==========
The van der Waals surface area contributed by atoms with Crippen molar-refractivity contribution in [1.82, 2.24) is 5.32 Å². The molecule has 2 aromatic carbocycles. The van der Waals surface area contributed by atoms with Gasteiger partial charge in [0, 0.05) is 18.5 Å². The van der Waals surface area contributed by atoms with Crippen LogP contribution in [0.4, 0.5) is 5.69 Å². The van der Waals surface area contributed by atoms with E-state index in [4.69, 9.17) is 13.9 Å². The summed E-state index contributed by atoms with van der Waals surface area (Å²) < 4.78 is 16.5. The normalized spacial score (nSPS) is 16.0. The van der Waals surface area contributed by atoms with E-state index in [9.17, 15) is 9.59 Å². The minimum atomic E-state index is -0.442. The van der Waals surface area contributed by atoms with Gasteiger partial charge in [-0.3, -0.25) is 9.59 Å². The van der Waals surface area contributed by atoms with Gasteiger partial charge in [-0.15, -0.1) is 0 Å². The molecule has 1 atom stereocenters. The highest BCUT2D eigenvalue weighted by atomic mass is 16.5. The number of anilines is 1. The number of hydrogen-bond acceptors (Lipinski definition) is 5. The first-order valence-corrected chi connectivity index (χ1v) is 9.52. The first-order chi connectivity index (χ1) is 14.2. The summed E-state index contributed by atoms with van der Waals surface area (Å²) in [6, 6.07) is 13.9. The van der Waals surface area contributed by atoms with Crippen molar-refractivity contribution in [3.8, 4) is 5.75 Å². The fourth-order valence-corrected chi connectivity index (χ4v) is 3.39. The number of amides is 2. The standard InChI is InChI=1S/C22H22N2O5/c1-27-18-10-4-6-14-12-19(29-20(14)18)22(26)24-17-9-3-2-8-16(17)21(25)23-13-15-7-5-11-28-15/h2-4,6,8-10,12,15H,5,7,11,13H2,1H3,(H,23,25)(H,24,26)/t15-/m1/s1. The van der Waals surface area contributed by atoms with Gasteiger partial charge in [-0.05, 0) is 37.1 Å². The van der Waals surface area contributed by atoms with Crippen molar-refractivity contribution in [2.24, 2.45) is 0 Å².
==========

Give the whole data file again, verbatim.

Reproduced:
The van der Waals surface area contributed by atoms with Crippen molar-refractivity contribution in [1.82, 2.24) is 5.32 Å². The molecule has 2 aromatic carbocycles. The van der Waals surface area contributed by atoms with Gasteiger partial charge in [0, 0.05) is 18.5 Å². The van der Waals surface area contributed by atoms with Crippen LogP contribution in [0.4, 0.5) is 5.69 Å². The van der Waals surface area contributed by atoms with E-state index in [4.69, 9.17) is 13.9 Å². The summed E-state index contributed by atoms with van der Waals surface area (Å²) < 4.78 is 16.5. The normalized spacial score (nSPS) is 16.0. The van der Waals surface area contributed by atoms with E-state index in [9.17, 15) is 9.59 Å². The minimum atomic E-state index is -0.442. The van der Waals surface area contributed by atoms with Gasteiger partial charge in [-0.3, -0.25) is 9.59 Å². The van der Waals surface area contributed by atoms with Gasteiger partial charge in [-0.15, -0.1) is 0 Å². The molecule has 1 atom stereocenters. The highest BCUT2D eigenvalue weighted by atomic mass is 16.5. The number of anilines is 1. The number of hydrogen-bond acceptors (Lipinski definition) is 5. The first-order valence-corrected chi connectivity index (χ1v) is 9.52. The first-order chi connectivity index (χ1) is 14.2. The summed E-state index contributed by atoms with van der Waals surface area (Å²) in [6, 6.07) is 13.9. The van der Waals surface area contributed by atoms with Crippen molar-refractivity contribution in [3.8, 4) is 5.75 Å². The fourth-order valence-corrected chi connectivity index (χ4v) is 3.39. The number of amides is 2. The standard InChI is InChI=1S/C22H22N2O5/c1-27-18-10-4-6-14-12-19(29-20(14)18)22(26)24-17-9-3-2-8-16(17)21(25)23-13-15-7-5-11-28-15/h2-4,6,8-10,12,15H,5,7,11,13H2,1H3,(H,23,25)(H,24,26)/t15-/m1/s1. The van der Waals surface area contributed by atoms with Gasteiger partial charge in [-0.05, 0) is 37.1 Å². The van der Waals surface area contributed by atoms with Crippen molar-refractivity contribution in [2.24, 2.45) is 0 Å².